Still w e i g h i n g heavily on the s h o u l d e r s of various Council m e m b e r s a r e the plans now in p r o g r e s s f o r coming f u n c t i o n s such a s the N y k e r k Cup Contest, and Homecoming w e e k e n d , which includes a m o n g m a n y others, such activities a s the Frosh-Soph Pull, the Queen's e l e c t i o n , and f l o a t and dorm judging. Meanwhile, despite the p l a n n i n g and t i m e consumed by these various social f u n c t i o n s , the Council m u s t c a r r y on its p r i m a r y t a s k of s t u d e n t g o v e r n m e n t . Elections f o r t h e offices of S e c r e t a r y and T r e a s u r e r resulted in new jobs f o r Dave H a g e r and B a r b a r a Bruins. Comm i t t e e s a r e a t work in such fields a s constitutional revision, affiliation with the N.S.A., room proc u r e m e n t , and publicity. But perh a p s the biggest job of all is t h e finishing and p u t t i n g into operation of the five new S t u d e n t - F a c u l ty committees, begun by last y e a r s ' Council. Yet, despite untold h o u r s of "blood, s w e a t , and t e a r s " which Council m e m b e r s h a v e s p e n t on t h e s e v a r i o u s activities, t h e final success or f a i l u r e of your S t u d e n t Council depends on you! A s a n ins t r u m e n t of s t u d e n t g o v e r n m e n t , it can be only as good a s the s t u d e n t s m a k e it. So let's all back our Council, and make t h i s a b a n n e r y e a r a t Hope College!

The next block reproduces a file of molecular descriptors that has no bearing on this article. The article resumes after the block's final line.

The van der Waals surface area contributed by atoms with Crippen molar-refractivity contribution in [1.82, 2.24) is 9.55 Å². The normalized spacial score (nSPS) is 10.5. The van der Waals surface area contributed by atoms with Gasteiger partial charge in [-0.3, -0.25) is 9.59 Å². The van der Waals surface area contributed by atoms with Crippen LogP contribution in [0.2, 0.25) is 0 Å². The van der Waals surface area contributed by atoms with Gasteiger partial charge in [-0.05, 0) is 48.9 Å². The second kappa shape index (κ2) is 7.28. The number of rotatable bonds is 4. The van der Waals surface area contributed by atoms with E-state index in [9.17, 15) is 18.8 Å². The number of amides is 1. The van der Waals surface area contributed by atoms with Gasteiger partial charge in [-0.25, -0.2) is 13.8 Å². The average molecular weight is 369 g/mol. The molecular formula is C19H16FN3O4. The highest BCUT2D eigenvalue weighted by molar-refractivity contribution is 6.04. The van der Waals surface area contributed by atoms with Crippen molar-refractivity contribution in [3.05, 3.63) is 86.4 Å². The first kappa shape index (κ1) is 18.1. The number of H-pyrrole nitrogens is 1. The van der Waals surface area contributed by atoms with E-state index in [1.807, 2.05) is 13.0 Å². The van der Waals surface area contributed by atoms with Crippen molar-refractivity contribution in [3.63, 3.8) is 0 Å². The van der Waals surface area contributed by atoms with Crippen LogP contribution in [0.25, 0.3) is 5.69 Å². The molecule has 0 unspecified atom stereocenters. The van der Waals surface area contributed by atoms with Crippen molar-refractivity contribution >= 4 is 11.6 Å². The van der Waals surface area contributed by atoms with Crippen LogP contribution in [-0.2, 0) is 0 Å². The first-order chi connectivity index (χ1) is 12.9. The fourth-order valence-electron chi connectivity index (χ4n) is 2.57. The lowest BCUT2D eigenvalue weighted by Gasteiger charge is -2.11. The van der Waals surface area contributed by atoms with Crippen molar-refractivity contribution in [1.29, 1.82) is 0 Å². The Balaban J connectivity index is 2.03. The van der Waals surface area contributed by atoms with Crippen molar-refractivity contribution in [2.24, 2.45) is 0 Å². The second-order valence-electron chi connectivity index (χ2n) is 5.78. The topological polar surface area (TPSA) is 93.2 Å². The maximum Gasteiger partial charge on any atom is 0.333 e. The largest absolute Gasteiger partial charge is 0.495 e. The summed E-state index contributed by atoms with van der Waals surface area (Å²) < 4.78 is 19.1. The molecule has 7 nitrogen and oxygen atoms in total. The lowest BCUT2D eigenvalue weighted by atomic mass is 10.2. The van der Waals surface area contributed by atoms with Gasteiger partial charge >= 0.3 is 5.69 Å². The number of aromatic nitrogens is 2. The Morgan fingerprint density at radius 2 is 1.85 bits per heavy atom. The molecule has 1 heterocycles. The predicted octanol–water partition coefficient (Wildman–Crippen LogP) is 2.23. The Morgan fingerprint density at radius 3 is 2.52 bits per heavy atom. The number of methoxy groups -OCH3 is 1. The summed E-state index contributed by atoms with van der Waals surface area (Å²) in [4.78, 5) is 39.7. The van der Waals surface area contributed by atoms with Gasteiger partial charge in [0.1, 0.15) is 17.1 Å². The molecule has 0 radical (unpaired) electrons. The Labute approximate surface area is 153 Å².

B

TE5

COLLEGE

Continued from Page 1. J o h n Beuker, E u g e n e Bont, Irwin Jay

Brink, B a r b a r a

POST'S

Page Three

New Home For Old Tomes On

Bruins, Don

Monday,

October

2, Hope